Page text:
The Eyes Have It

Shot of the Month – August 2015

American Bison, Yellowstone NP (6330)This month’s throwback pinup beauty is a gorgeous bison babe.  I don’t know about you, but I find myself getting lost in those big brown eyes (Yes, I realize it is a black and white photo — trust me on this one). That luscious nose.  And who wouldn’t want to run their fingers through that luxurious black hair?

No doubt about it, that is a half ton of cuteness right there.  Bob the Bison would surely be humming Bob the Marley’s “Looking in your big brown eyes” as he sauntered by this bovine beauty.

The eyes come to life in this image because I was able to capture the elusive “catchlight.”  Catchlight is simply the reflection of the sun or light source in the subject’s eyes.  Catchlight adds depth and dimension to the eyes and makes the subject come alive.  Wildlife photographers obsess about this little dint of illumination – some feel that the foundation of a great wildlife image is catching a bit of ocular sparkle.

Without the glint the human brain seems to not respond as strongly to an image — we tend to see the photo as “lifeless.”  Sort of like the difference between looking at a photo of a stuffed toy bison and a picture of well, this Yellowstone beauty.  That extra twinkle can make an otherwise “flat” image seem to jump off the page…errr, screen.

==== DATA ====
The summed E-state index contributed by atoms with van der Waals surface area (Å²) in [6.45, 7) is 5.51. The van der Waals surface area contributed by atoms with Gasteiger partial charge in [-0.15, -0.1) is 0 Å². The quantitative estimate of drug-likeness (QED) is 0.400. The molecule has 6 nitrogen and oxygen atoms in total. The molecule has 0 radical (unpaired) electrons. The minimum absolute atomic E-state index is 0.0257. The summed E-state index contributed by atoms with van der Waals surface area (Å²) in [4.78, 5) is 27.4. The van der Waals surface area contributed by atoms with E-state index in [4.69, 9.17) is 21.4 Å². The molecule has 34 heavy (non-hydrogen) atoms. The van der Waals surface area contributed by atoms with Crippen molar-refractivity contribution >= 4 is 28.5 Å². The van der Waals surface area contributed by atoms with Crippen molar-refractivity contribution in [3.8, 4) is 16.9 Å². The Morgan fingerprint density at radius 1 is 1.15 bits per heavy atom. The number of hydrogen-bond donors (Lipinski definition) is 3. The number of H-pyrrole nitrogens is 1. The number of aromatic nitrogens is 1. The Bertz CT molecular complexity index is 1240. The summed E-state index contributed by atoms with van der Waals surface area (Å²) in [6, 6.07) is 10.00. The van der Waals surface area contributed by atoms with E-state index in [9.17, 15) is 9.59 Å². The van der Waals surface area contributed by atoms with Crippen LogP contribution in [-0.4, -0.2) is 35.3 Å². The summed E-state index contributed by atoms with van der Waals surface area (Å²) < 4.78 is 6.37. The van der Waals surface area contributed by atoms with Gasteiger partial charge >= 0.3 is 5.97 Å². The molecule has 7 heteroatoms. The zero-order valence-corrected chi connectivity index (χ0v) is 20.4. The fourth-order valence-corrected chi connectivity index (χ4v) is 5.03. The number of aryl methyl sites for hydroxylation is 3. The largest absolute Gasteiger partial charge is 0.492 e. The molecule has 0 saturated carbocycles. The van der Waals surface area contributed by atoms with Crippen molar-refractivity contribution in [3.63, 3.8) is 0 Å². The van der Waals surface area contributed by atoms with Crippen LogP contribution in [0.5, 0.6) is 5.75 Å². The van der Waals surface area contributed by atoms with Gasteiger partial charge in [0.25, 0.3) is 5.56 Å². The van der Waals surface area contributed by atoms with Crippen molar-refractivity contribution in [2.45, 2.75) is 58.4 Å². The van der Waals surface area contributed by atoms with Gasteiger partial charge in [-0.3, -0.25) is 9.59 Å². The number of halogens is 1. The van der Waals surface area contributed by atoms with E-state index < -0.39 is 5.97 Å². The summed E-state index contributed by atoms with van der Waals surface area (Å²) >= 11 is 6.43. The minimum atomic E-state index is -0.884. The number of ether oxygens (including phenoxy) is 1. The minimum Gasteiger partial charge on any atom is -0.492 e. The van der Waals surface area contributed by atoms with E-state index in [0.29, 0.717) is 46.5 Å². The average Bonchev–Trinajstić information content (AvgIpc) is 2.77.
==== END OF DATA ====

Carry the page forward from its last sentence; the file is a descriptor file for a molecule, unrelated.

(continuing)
The eye glint thing also works for people. So when you are taking a picture of friends and family, try and capture a bit of catchlight to make your evil ____ more loveable/likeable/humanlike. (fill in the blank with the relative or friend of your choice).

The psychological power of catchlight is so strong that sometimes in movies the director will go in the other direction and remove the glint from the eyes of antagonistic characters in post production to make them seem more evil or heartless.

As you can see, beauty is truly in the eye of the beholder…..or is it the beholdee?  Now I’m confused….

Until next month…..michael







Nikon D4s, Nikkor 600mm f/4G ED, 1.4x TC (@850mm), f/5.6, 1/750s, +0.5 EV, ISO 640